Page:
Indigenous Grad Attributes
The UTS Faculty of Health has made an explicit commitment to improving cultural competency of both staff and students in an effort to enable improvements in health outcomes for Indigenous Australians. Thus far we have formed a working party (members listed below) to try and address this aim with this working party being inclusive of Indigenous and non-Indigenous staff from within the Faculty and across the University. This website provides information developed and / or collated by this collaborative group in an effort to continue and improve the promotion of Indigenous ways of knowing, being and doing. Working party discussions have led to the articulation of three core principles to underpin all we do – Respect, Engagement and Sharing and Moving Forward. A discussion with Juanita Sherwood, Head of Indigenous Education, UTS, provided below provides additional context for this work.
There are three main areas relating to Indigenous knowledge. Each of the three main areas has been broken down into context statements (8 in total) with key information available via tabs linking to each of these areas. All of this knowledge is interrelated and provides a holistic review of Indigenous knowing. Although brief in nature, it provides a start to work with.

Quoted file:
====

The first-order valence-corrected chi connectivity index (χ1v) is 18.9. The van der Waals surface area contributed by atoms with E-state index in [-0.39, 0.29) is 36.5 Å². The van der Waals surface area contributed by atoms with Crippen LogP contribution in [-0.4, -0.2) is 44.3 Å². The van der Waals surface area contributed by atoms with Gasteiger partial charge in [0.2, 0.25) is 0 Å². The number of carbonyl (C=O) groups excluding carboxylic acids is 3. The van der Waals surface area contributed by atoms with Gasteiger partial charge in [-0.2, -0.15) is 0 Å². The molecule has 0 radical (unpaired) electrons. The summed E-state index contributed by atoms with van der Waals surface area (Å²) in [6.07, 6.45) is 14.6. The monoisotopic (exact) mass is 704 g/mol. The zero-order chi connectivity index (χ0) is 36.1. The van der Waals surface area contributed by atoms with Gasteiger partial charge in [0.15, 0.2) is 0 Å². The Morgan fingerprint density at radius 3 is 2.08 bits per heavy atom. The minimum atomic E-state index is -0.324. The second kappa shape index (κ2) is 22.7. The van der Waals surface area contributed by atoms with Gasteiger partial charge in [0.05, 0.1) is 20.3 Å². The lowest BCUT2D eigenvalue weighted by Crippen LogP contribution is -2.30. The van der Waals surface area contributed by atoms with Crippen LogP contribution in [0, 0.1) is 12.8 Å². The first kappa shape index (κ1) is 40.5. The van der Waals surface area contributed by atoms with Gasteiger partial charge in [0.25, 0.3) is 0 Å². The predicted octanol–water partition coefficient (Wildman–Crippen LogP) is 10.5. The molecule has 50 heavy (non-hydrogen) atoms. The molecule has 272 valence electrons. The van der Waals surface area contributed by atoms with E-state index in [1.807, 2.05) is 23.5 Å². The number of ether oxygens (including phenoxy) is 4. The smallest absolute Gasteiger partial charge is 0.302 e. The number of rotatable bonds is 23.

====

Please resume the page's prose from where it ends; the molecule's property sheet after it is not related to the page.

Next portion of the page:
Insights into Indigenous culture
The links below go to our external site for the resource kit.
Health Indigenous Attributes launch
Impacts of colonisation and racism
A shared future
Each category has key resources linked within it to enable a deeper understanding of the content (inclusive of books, journal articles, grey literature, audio-visual resources and artwork) and staff are encouraged to read widely and engage with these materials. These resources will continue to build over time and have all been reviewed for inclusion based on accuracy, availability and relevance of material. The Faculty of Health’s graduate attribute used to enable greater integration of Indigenous knowing throughout our curricula is also provided. Finally, an overview of teaching and learning strategies when considering Indigenous pedagogy is provided and again, this page will continue to develop over time.
With thanks to our working party members for all their hard work, innovation and commitment to making a difference to the health and wellbeing of Indigenous Australians.
Members: Professor Juanita Sherwood; Claudia Virdun; Gareth Patterson; Angela Phillips; Dr Tamara Power; Dr Nicola Parker; Jane Van Balen; Dr Joanne Gray; Dr Adrian Kelly; Professor Debra Jackson; Lilanthi Ambanpola
Please feel free to provide any feedback about this resource to Claudia.Virdun@uts.edu.au.
Achieving Indigenous cultural competency in health: a teaching innovation
— an interview with Professor Juanita Sherwood
Professor Juanita Sherwood, UTS Head of Australian Indigenous Education in the Faculty of Arts and Social Sciences at UTS and key project member, says the attribute is the product of Indigenous and non-Indigenous staff working together to create a safe space for learning and development for academics and students alike.
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